This melody inside of me, still searches for solution
-"Better"

Option #1-The Digital Release
My advice would be to go the Radiohead route and release the album digitally first. This is the easiest way to avoid having the album leak early from the pressing plant. Whether it happens two days before the album's release or two months, the key is to unleash it before it can be found everywhere for nothing. Now while Radiohead's model was admirable, it appears that many chose to not pay anything for the album. For the Guns record, why not institute a $3 charge for the album. But here is the kicker. Charge $3 for a mid level MP3 rip (192 or better) and do not release it until you have secured two million downloads. Some people are so fanatical about wanting to hear this album; they would potentially order multiple digital copies just so they could get their hands on the album sooner. For those of you in the music industry reading this, I am well aware of the irony of my idea since Universal Music appears to be doing everything in their power to not embrace the digital revolution. In some ways, I may as well be talking to a lifelong vegan about the nutritional value of a Superdawg Hot Dog and Al's Italian Beef (it's a Chicago thing). However, I believe this is the quickest road to profit.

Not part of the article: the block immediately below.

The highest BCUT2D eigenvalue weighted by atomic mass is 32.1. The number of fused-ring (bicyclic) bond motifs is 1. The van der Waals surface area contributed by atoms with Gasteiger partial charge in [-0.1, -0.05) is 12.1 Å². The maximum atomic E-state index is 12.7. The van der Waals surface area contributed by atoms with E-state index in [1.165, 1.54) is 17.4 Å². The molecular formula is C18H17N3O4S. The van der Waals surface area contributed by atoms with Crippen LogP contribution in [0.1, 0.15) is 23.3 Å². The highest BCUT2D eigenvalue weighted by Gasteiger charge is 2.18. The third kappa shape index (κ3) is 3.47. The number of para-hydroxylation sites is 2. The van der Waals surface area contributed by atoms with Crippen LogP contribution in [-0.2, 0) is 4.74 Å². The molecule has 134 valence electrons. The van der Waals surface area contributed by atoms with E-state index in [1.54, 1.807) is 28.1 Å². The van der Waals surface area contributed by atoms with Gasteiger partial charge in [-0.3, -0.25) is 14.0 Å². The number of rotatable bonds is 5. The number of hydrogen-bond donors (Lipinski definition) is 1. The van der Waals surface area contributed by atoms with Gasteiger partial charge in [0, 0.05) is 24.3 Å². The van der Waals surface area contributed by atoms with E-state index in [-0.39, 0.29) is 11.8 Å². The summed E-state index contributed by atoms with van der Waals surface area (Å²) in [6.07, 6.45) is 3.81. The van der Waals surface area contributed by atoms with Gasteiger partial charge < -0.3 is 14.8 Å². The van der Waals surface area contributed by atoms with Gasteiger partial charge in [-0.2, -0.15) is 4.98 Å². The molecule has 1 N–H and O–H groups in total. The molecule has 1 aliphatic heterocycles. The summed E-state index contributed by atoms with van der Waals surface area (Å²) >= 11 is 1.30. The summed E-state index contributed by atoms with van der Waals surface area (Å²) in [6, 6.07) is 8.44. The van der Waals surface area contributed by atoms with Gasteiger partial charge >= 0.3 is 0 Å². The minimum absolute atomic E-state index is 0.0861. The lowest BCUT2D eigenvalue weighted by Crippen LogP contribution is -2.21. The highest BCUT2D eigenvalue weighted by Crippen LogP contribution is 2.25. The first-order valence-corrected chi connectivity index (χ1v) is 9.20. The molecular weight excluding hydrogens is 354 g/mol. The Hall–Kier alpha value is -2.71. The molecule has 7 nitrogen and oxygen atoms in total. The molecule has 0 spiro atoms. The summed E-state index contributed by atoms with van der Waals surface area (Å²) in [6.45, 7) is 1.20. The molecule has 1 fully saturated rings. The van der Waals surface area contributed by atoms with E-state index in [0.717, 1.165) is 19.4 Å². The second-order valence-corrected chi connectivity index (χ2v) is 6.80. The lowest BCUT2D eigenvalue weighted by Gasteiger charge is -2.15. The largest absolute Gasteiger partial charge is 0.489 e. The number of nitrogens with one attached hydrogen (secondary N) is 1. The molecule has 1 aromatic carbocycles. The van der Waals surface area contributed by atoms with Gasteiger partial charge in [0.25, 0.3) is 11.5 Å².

My editor even thinks I've gone off my rocker and suggested a $5 price. However, as Trent Reznor recently found out with the Saul Williams produced record, $5 may be a bit too much. [No offense to Sal, but he is no Axl - ed] We have an entire generation of people who feel music should be free and even if they are wrong, you must play into what the market will allow and based on my observations, $3 is the magic number. My theory is that you want to get your customers in the habit of paying for music and pricing downloads too high, will frustrate them. Make it affordable so that you build trust and an ongoing relationship. I sincerely believe Universal could acquire 2 million downloads at $3 a pop in a very short period of time. Since they've cut out the middleman, processing packaging, etc this would largely be pure profit. Most importantly, there would be rampant anticipation since the album had not leaked.
Total Revenue: $6 million

Option #2 –The Box Set